Wow it has definitely been more than a week since my last crack at this – where did summer go?! As things started to ramp up to September I fell behind posting, and then I had a tragic wordpress incident as I was trying to post a while back that saw my words disappear into the ether 🙁 My bad!!
In his last post Ryan started by talking about architectural theory and moved on to challenge policy and its role in the kinds of healthy artistic products exemplified by A Tribe Called Red. I think that the connection between architecture and policy is an interesting one, and it’s timely for me. As I get ready to head down to the International Symposium of Electronic Arts 2012 in New Mexico this weekend I’ve been catching back up on my architectural reading. In particular the book Space is the Machine by one of my favorite thinkers, Bill Hillier. His work was fundamental in the development of Space Syntax, a configurational theory and method of architecture and urbanism that is being advanced out of University College London’s Bartlett School of Architecture. Most recently it was used to advise the organizers of the Olympics on new streets and public spaces in London. The axial line “live-map” they made was actually the design on the floor of the Olympic stadium during the opening ceremonies.
In his work developing a general theory of space, he endeavors to ask what a theory is, and how they work, generally. What he comes up with is well suited to this conversation, because he differentiates between two kinds of theory – theories that are generative and those that are analytic. Artistic theory for example, Hillier deems generative because its goal is not to create a universal form of art, or to claim one practice above another. It uses abstract ideas to expand the possibilities of what that given practice can produce. Scientific theory, on the other hand, uses theory in an analytic mode by formalizing general, abstract ideas through which we understand and interpret the material world. They deal with how the world is, not how it might be.
This is a tension that is at the core of architecture, and maybe at the core of Ryan’s post. Policy work – like the kind that went into documents like the action plan for arts, heritage and culture – is for the most part analytic. From the City side, its systems renewal – working with the community to analyze all of the components of the cultural eco-system, determining what they are concretely in order to allocate the appropriate resources to them. At the same time, the internal systems were reviewed with respect to the way that culture interfaces with all of the City’s different branches.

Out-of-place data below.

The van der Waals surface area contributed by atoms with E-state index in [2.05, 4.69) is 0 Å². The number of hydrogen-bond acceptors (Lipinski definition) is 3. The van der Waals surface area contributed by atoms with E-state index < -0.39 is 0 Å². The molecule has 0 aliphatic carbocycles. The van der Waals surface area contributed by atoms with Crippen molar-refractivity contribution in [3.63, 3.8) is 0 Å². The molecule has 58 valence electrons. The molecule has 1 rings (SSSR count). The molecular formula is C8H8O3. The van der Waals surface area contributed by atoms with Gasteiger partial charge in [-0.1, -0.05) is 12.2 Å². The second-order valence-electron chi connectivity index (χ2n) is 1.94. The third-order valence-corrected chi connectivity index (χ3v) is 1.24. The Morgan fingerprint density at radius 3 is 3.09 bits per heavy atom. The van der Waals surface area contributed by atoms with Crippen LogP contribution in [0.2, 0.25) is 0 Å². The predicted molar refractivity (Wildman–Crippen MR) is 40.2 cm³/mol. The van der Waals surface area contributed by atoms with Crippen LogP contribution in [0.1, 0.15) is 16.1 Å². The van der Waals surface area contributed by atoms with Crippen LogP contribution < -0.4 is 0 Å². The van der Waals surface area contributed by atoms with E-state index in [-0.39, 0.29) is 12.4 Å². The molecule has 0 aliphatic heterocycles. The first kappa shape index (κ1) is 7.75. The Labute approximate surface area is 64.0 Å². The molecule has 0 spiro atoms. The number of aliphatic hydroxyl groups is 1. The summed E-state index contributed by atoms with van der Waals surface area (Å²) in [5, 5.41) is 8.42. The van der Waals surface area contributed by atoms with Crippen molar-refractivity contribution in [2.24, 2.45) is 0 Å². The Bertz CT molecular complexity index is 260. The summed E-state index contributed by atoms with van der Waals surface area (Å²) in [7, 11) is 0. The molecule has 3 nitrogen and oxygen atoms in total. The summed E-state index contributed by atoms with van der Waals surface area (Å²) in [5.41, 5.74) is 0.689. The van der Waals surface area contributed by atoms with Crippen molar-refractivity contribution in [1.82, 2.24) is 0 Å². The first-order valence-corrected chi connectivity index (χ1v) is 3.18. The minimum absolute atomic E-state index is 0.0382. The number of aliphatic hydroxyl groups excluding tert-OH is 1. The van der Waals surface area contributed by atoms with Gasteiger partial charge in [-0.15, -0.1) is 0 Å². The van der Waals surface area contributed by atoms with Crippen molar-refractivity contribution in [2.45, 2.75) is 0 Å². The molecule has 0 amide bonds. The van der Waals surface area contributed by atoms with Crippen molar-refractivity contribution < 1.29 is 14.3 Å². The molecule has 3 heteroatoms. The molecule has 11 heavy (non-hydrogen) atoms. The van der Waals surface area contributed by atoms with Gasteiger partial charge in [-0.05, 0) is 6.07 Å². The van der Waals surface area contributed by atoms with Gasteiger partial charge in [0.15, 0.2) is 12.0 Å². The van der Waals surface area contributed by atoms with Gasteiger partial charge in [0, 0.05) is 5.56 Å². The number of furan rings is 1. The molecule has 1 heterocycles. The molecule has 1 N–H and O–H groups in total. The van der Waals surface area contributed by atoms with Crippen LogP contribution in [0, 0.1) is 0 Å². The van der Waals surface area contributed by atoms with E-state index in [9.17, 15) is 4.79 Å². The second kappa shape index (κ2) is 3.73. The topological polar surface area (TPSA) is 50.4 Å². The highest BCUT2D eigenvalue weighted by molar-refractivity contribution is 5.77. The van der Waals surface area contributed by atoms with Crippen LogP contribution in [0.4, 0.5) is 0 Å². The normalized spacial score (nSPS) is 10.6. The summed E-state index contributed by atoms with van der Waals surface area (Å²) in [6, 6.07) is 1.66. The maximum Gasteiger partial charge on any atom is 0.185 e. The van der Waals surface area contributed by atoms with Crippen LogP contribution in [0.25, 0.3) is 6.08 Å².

In his post, Ryan asks how do we connect documents like the action plan to the kind of self-informed creative phenomena that A Tribe Called Red represent. Adjacent to that question is another one though: can an analytic mode also be generative? Let’s look at another example that illustrates a different a way to answer that.
This weekend was House of PainT, Ottawa’s annual favorite urban arts festival – but it wasn’t always all good. The story of its origins are pretty interesting. The area that the festival happens in underneath the Bronson street bridge was known as the House of Pain, and had been a home for graffiti artists, but the city was coming down on the artists for painting there. Some members of the Hiphop community got together and won a hard fought battle to have the space formally designated as a legal graffiti wall – the largest in Canada incidentally. To celebrate their victory, they had a little party under the bridge. Now 9 years later members of the group who won the fight to preserve the space, have grown the little party has into a 4-day festival and one of Ottawa’s most popular events. It brings the Hiphop community together, and is an outlet for the talent that is growing here. Beyond that it’s a great example of how artists not only made policy change, but they made the community feel the impact of the change that they’d made.
Not everything will go quite like it did for House of PainT or A Tribe Called Red, but in both cases it was action from members of the community and not city hall that made things happen. As we said before, the mode that the city operates in is largely analytic on the policy side. Where analytic theory becomes generative is in helping us create generative conditions for the phenomena we are analyzing once we know what they are, hopefully making it easier for the community to do the great work it regularly does. This is what happened with HoP. As new and challenging artists like ATCR emerge pushing boundaries, I disagree with Ryan when he infers that we can’t learn anything from studying what they’ve accomplished. On the contrary I think it is important to talk to them and to understand what they’ve found generative about Ottawa so far so that we might help to amplify that through policy.
In the end, I don’t think the relationship is as direct as it the question set it up to be, but that doesn’t mean that the indirect relationship isn’t strong. It’s important that the new and the emerging are part of what is analyzed on the policy side, but not because policy will make these things happen directly. By understanding how the community relates to the current conditions, documents like the action plan can hopefully facilitate the community in doing the amazing work that it does more easily.
Wish me luck down south!
Hiphop in the City/TIMEKODE/City of Ottawa